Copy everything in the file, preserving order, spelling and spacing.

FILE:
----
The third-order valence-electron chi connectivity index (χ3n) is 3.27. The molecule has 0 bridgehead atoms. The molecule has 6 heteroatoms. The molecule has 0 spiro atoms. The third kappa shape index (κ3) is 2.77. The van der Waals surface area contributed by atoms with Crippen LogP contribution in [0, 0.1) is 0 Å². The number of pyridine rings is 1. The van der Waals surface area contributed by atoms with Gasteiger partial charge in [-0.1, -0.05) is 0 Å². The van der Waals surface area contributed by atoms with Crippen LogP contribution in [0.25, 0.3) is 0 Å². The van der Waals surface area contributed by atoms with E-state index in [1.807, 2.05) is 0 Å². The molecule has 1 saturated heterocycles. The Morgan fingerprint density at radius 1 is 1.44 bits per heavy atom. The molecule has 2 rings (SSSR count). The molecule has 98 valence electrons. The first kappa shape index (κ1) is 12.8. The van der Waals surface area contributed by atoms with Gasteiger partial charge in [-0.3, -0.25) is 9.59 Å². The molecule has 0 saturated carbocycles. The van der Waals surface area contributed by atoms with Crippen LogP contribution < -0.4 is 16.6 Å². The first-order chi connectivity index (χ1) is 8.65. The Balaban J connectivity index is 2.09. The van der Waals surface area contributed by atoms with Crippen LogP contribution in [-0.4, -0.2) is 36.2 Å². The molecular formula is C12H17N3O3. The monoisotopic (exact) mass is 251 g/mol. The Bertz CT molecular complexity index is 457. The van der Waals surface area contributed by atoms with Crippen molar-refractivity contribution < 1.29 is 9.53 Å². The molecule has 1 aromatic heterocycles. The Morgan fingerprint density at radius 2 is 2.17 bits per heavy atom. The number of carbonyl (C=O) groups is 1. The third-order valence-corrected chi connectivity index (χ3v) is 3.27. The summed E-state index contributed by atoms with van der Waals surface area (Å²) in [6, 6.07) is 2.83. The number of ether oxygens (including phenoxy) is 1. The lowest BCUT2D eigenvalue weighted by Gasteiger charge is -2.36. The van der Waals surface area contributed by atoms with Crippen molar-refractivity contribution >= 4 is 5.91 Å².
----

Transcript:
The third-order valence-electron chi connectivity index (χ3n) is 3.27. The molecule has 0 bridgehead atoms. The molecule has 6 heteroatoms. The molecule has 0 spiro atoms. The third kappa shape index (κ3) is 2.77. The van der Waals surface area contributed by atoms with Crippen LogP contribution in [0, 0.1) is 0 Å². The number of pyridine rings is 1. The van der Waals surface area contributed by atoms with Gasteiger partial charge in [-0.1, -0.05) is 0 Å². The van der Waals surface area contributed by atoms with Crippen LogP contribution in [0.25, 0.3) is 0 Å². The van der Waals surface area contributed by atoms with E-state index in [1.807, 2.05) is 0 Å². The molecule has 1 saturated heterocycles. The Morgan fingerprint density at radius 1 is 1.44 bits per heavy atom. The molecule has 2 rings (SSSR count). The molecule has 98 valence electrons. The first kappa shape index (κ1) is 12.8. The van der Waals surface area contributed by atoms with Gasteiger partial charge in [-0.3, -0.25) is 9.59 Å². The molecule has 0 saturated carbocycles. The van der Waals surface area contributed by atoms with Crippen LogP contribution < -0.4 is 16.6 Å². The first-order chi connectivity index (χ1) is 8.65. The Balaban J connectivity index is 2.09. The van der Waals surface area contributed by atoms with Crippen LogP contribution in [-0.4, -0.2) is 36.2 Å². The molecular formula is C12H17N3O3. The monoisotopic (exact) mass is 251 g/mol. The Bertz CT molecular complexity index is 457. The van der Waals surface area contributed by atoms with Crippen molar-refractivity contribution < 1.29 is 9.53 Å². The molecule has 1 aromatic heterocycles. The Morgan fingerprint density at radius 2 is 2.17 bits per heavy atom. The number of carbonyl (C=O) groups is 1. The third-order valence-corrected chi connectivity index (χ3v) is 3.27. The summed E-state index contributed by atoms with van der Waals surface area (Å²) in [6, 6.07) is 2.83. The number of ether oxygens (including phenoxy) is 1. The lowest BCUT2D eigenvalue weighted by Gasteiger charge is -2.36. The van der Waals surface area contributed by atoms with Crippen molar-refractivity contribution >= 4 is 5.91 Å².